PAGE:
Expectations: The Good, The Bad and the Worst

8:29 PM chronicmigraineellie 0 Comments

As I'm learning to navigate my life with chronic migraines, I've realized that it's really hard to talk about what you're going through without people having the expectation that I just want sympathy. It's actually the opposite. I don't want sympathy, and I definitely don't expect anyone to take care of me. What so many migraineurs want to hear is that someone is there for them. Not that they're sorry, not "oh wow your life must be so hard." I appreciate people who recognize my struggle but understand that I am a person too, who just so happens to have a chronic illness. To me, it is more important to have someone realize that my migraines are a part of who I am, but they don't define me. I have amazing friends who I can talk to and they support me, whether they can relate to my problems or not. With my friends, I'll be very open about the fact that I didn't sleep, or make jokes about how I'm a human barometer, but to others it is very difficult for me to feel like I can explain what I go through without feeling like I'm burdening them.

Migraines come with immense guilt. We feel guilty that we can't make plans, that we are unable to function sometimes, or that we are letting down our families and friends and racking up expenses. It took me almost 3 years and starting this blog to realize that I am not a burden. I am not someone to feel sorry for. In fact, I've learned a lot from my experiences. I have more medical knowledge than most of my friends so I can help them take the right pain killer for their problem or teach them some of my tricks for functioning while extremely nauseous. I know how to give myself shots and I have an insanely high pain tolerance. But most of all, I feel like I have a greater understanding of other people's problems because I know what it's like to struggle.

As finals week is quickly approaching, I've been reminded of the daily struggle that I go through. I was very luckily migraine free for 24 days (24 whole days!!) an that ended this week when I had a two day migraine. I got very lucky and was able to function decently well through them, but it still was disheartening to realize that no matter how hard I try, this will always be a part of my life. While that may suck sometimes, I also realize that it's taught me a lot. For example, my time management is great, because when my head is working with me I get so much done. I also am great at functioning when feeling terrible, and realizing when it's time to take a break. I also realize how important it is to open up to people and talk about things in my life so that I don't get a migraine from not having my emotions in check.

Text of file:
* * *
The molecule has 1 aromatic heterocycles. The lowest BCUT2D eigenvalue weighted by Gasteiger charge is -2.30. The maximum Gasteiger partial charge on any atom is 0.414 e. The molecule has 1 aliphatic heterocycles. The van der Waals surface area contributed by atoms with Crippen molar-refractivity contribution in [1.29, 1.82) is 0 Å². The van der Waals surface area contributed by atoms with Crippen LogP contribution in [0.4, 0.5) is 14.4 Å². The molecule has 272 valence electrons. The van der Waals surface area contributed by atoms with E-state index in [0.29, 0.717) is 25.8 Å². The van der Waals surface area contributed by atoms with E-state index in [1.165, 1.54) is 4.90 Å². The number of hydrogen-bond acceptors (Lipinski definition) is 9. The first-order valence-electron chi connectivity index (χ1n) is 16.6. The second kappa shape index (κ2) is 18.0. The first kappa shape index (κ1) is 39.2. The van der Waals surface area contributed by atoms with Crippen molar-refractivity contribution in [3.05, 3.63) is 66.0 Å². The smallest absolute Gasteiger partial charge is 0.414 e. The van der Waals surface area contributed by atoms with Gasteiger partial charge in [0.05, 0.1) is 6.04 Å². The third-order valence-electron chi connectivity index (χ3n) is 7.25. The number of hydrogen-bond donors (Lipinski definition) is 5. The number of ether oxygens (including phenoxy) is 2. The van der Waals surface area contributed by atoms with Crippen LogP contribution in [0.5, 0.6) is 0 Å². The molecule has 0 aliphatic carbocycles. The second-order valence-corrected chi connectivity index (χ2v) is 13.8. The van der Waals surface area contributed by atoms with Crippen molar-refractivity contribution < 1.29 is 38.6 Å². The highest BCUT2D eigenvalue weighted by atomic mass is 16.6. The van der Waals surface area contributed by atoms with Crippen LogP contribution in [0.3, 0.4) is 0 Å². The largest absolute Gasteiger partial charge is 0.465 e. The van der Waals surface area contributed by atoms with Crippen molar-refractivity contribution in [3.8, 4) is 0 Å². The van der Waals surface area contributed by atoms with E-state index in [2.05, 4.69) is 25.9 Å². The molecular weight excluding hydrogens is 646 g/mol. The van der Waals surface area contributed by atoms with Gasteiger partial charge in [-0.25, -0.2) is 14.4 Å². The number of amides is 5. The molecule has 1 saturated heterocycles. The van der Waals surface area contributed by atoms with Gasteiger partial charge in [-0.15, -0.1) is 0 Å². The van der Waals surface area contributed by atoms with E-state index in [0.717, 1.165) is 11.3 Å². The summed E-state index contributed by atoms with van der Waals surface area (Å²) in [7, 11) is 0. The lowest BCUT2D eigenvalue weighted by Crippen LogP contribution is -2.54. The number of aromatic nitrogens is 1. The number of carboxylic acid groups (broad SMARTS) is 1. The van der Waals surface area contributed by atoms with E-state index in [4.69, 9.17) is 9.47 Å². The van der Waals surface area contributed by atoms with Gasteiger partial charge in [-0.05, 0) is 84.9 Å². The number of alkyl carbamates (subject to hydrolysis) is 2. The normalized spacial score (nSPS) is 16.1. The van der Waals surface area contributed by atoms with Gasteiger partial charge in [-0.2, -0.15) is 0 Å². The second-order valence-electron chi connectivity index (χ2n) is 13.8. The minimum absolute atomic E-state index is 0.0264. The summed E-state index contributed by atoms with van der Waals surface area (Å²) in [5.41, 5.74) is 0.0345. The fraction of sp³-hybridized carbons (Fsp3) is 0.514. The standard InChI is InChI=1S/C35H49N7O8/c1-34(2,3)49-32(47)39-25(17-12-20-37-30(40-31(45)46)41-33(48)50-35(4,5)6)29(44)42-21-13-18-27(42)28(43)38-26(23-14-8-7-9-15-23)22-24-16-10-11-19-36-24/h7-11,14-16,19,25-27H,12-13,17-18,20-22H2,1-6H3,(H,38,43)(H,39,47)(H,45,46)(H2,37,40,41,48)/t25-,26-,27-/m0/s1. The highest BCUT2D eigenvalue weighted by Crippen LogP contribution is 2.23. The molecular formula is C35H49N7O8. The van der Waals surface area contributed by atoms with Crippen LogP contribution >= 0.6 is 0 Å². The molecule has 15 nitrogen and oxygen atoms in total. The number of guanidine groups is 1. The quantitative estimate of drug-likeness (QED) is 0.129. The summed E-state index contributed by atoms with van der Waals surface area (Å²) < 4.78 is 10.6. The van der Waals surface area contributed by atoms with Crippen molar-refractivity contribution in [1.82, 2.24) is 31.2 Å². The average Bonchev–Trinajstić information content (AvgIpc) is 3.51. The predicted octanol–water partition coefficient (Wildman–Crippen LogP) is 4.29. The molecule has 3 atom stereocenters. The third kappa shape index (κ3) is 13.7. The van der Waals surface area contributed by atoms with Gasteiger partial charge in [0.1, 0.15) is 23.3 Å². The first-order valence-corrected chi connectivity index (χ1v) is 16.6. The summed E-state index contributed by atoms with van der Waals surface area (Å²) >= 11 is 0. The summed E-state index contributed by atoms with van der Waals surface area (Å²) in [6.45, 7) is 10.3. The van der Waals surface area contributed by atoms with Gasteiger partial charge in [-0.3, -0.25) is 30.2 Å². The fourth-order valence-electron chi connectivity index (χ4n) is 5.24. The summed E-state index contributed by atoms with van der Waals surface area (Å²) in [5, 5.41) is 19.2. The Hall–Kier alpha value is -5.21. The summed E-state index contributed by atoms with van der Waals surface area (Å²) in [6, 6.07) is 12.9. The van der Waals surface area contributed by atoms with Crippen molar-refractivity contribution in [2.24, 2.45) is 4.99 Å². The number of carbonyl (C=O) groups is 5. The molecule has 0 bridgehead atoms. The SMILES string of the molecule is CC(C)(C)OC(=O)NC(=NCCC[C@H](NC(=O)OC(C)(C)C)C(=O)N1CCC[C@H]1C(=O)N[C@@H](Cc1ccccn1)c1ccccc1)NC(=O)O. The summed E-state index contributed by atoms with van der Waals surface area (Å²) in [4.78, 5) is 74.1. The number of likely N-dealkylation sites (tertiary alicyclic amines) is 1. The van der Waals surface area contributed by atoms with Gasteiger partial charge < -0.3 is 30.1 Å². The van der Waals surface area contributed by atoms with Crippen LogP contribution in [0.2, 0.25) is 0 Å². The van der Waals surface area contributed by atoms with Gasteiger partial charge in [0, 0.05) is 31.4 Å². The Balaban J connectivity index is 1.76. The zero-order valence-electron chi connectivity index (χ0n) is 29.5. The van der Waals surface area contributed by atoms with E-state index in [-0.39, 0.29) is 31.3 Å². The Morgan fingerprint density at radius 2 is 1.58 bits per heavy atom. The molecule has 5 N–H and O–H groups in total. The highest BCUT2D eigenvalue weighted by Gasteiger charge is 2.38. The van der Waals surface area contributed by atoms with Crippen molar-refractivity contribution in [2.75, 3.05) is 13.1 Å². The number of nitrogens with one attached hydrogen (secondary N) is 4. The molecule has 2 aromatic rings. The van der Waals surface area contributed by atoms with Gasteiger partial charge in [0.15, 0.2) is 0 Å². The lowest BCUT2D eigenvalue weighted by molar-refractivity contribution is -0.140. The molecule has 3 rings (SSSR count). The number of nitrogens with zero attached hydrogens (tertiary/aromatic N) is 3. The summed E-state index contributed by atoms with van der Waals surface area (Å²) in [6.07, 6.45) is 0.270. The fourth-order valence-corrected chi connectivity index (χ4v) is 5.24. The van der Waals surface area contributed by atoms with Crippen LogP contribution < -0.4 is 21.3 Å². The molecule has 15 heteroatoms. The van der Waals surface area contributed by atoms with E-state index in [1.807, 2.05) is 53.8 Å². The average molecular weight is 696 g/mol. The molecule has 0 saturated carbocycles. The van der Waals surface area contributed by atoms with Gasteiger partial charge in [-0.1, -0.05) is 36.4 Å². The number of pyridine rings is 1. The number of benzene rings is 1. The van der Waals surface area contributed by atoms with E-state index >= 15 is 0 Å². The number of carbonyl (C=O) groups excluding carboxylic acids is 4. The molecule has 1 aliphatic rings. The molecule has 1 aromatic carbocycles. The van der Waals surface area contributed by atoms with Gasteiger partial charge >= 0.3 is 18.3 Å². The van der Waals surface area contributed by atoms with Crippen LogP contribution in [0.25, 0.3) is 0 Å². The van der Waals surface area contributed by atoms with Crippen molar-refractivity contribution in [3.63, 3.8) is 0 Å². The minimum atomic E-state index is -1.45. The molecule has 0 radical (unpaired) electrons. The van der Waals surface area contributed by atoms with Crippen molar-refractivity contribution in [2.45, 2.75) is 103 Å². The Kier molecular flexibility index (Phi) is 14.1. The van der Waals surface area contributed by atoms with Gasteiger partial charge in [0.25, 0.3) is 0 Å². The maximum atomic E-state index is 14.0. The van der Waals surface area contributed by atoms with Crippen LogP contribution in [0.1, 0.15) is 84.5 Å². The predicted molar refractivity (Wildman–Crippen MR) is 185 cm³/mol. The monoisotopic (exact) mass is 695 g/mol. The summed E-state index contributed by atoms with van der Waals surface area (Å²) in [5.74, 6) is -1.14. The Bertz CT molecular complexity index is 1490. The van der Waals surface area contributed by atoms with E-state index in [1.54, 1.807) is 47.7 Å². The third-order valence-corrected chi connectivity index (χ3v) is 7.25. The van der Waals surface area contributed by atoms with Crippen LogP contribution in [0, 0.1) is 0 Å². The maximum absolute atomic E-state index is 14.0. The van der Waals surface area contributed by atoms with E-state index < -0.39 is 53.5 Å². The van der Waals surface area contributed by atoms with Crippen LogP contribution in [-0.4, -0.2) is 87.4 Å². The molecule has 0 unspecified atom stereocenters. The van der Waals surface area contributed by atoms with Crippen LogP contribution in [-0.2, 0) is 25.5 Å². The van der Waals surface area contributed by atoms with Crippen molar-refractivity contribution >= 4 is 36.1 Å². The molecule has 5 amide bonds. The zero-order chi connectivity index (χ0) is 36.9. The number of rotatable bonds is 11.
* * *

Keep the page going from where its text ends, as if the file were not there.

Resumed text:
As my first semester is starting to come to an end, I'm very thankful for my friends, who have encouraged me to open up about my migraines so much so that I trust them so much and am not scared of judgement from them. I still do downplay my condition when meeting new people, but I've realized that in order to educate others I need to open up about my condition. Change will never happen if you stay silent. If you or someone that you know has migraines, remember that it truly is an invisible illness and oftentimes I will go around with pain and not tell anyone. Remember that everyone has their own struggle, and that no matter how okay that a person may seem, they may be two seconds away from breaking down. Personally, I try to have a "look good, feel good" motto where even if I'm feeling absolutely terrible, I'll take the time to put on makeup and dress up a bit so that I can feel a bit better about myself. It's the small things that get you through the day, especially when you have a support system of people who love you and care for you more than just for your migraines.

I hope everyone has a stress-free finals week, Happy Chanukah and a wonderful rest of the week!